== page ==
To that end, the grass-roots group 1DaySooner said it had recruited almost 2,400 volunteers in 52 countries by Thursday afternoon to submit themselves to such studies.

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Houghton agrees “challenge” trials would make the process faster, but argued they are only ethically acceptable when there’s an effective treatment for the disease in case the vaccine doesn’t work. None yet exists for COVID-19.

At the end of the day we must achieve immunity one way or another

Riam Shammaa, whose Montreal-based company Intellistemtech Technologies has developed a candidate vaccine, said he does not believe challenge trials are even necessary, given that regulators like Health Canada and the U.S. FDA are allowing an accelerated process for approving COVID-19 shots.

And he has ethical concerns: “You should have a very, very good lawyer if you actively infect people.”

Meanwhile, others have pitched deliberate contamination as a stopgap until there is a vaccine.

Economist Robin Hanson of George Mason University suggested “controlled infection” of sections of the population to make it easier to manage the pandemic.

Neuroscientist Michael Segal recommended in the Wall Street Journal careful infection of willing first responders, followed by quarantine in shuttered resorts, so they could freely work with the infected patients.

Dr. Eleftherios Diamandis’s paper “is shocking in that it proposes the deliberate infection of healthy people in the prime of life by a feared virus,” one ethicist says. Peter J. Thompson/National Post/File

Diamandis says in his paper Canada should continue to pursue social distancing measures and consider his idea only if the epidemic peak is passed, the burden on health care lifted and no vaccine is in sight. Then, he proposes infecting young, low-risk volunteers with a small dose of the coronavirus, the assumption being that a low viral load would result in minimal illness, but eventual immunity.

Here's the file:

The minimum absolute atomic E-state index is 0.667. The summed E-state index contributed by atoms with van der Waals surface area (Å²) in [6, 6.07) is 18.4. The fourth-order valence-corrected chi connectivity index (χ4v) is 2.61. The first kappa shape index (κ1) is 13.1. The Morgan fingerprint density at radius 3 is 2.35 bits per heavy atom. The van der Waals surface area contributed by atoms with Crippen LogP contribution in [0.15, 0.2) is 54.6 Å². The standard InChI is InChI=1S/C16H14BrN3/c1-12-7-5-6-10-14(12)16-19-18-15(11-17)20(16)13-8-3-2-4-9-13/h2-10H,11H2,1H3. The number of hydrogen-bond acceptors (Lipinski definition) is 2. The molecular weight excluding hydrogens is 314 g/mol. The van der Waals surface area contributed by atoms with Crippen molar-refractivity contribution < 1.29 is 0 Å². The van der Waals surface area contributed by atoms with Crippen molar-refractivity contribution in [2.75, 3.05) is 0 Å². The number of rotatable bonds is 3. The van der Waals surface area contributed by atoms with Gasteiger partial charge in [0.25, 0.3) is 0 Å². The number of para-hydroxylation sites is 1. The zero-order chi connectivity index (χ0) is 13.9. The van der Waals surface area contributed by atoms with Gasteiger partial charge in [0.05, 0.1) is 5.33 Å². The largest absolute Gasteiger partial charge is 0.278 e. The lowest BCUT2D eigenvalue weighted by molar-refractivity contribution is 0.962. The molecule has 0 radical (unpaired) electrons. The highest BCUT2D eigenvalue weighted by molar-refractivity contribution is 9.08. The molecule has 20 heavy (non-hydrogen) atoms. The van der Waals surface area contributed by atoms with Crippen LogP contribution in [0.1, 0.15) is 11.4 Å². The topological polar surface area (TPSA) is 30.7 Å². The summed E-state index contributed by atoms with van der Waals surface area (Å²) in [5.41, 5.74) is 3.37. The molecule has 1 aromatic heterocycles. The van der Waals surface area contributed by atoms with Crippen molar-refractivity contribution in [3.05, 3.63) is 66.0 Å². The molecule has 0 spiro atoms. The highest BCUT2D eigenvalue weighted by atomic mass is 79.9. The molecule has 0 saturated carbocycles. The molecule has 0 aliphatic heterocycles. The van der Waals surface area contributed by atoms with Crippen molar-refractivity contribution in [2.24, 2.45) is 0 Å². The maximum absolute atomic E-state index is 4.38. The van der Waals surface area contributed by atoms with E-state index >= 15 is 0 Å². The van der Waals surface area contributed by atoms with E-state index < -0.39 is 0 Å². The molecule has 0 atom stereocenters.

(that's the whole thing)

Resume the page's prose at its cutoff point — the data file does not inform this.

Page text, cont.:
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This would be done in a hospital or specially outfitted facility with intensive-care units and ventilators, he says, with repeated waves of volunteers infected to work toward herd immunity.

Udo Schuklenk, a Queen’s University bio-ethicist, said he can’t vouch for the potential effectiveness of such a measure, but said it would be ethically acceptable if patients were carefully chosen and consented after being fully briefed on the risks.

He cited the legal principle Volenti non fit injuria – to a willing person, no injury is done.

Diamandis’s paper “is shocking in that it proposes the deliberate infection of healthy people in the prime of life by a feared virus,” said ethicist Juliet Guichon of the University of Calgary. But it’s thoughtful and “offers an important idea to discuss.”

Colleague Dr. Ian Mitchell, a University of Calgary pediatrician and ethics expert, is not so sure, noting that it’s still unclear what kind of immunity COVID-19 infection imparts, and for how long.

(Modified 8:20 a.m. April 24 to fix misspelling of Premier Francois Legault’s first name as a result of editing error; modified 9:20 a.m. April 24 to fix spelling of Udo Schuklenk.)